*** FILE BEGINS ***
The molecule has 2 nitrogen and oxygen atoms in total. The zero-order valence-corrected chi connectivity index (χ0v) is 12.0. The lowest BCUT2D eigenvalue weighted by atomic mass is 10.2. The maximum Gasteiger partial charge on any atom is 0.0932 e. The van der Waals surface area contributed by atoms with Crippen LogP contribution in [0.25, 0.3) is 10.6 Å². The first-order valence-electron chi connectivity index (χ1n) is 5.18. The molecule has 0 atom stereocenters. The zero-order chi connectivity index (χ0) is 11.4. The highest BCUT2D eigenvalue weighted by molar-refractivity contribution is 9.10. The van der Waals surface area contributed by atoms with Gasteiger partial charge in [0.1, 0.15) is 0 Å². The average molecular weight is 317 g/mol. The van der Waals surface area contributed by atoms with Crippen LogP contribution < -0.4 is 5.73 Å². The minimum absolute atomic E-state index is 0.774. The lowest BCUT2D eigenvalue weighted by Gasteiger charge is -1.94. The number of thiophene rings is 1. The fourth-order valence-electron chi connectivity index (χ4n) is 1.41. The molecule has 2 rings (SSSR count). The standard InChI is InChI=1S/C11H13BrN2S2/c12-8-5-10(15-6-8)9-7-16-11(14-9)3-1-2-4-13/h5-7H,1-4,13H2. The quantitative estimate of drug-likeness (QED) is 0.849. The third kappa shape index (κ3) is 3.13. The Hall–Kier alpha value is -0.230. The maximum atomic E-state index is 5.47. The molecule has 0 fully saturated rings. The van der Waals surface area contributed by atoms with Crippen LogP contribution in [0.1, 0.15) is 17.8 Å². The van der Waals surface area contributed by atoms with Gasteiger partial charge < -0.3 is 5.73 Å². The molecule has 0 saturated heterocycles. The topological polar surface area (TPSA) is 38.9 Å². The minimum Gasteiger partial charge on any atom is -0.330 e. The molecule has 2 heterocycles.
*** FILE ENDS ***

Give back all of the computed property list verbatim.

The molecule has 2 nitrogen and oxygen atoms in total. The zero-order valence-corrected chi connectivity index (χ0v) is 12.0. The lowest BCUT2D eigenvalue weighted by atomic mass is 10.2. The maximum Gasteiger partial charge on any atom is 0.0932 e. The van der Waals surface area contributed by atoms with Crippen LogP contribution in [0.25, 0.3) is 10.6 Å². The first-order valence-electron chi connectivity index (χ1n) is 5.18. The molecule has 0 atom stereocenters. The zero-order chi connectivity index (χ0) is 11.4. The highest BCUT2D eigenvalue weighted by molar-refractivity contribution is 9.10. The van der Waals surface area contributed by atoms with Gasteiger partial charge in [0.1, 0.15) is 0 Å². The average molecular weight is 317 g/mol. The van der Waals surface area contributed by atoms with Crippen LogP contribution < -0.4 is 5.73 Å². The minimum absolute atomic E-state index is 0.774. The lowest BCUT2D eigenvalue weighted by Gasteiger charge is -1.94. The number of thiophene rings is 1. The fourth-order valence-electron chi connectivity index (χ4n) is 1.41. The molecule has 2 rings (SSSR count). The standard InChI is InChI=1S/C11H13BrN2S2/c12-8-5-10(15-6-8)9-7-16-11(14-9)3-1-2-4-13/h5-7H,1-4,13H2. The quantitative estimate of drug-likeness (QED) is 0.849. The third kappa shape index (κ3) is 3.13. The Hall–Kier alpha value is -0.230. The maximum atomic E-state index is 5.47. The molecule has 0 fully saturated rings. The van der Waals surface area contributed by atoms with Crippen LogP contribution in [0.1, 0.15) is 17.8 Å². The van der Waals surface area contributed by atoms with Gasteiger partial charge < -0.3 is 5.73 Å². The molecule has 0 saturated heterocycles. The topological polar surface area (TPSA) is 38.9 Å². The minimum Gasteiger partial charge on any atom is -0.330 e. The molecule has 2 heterocycles.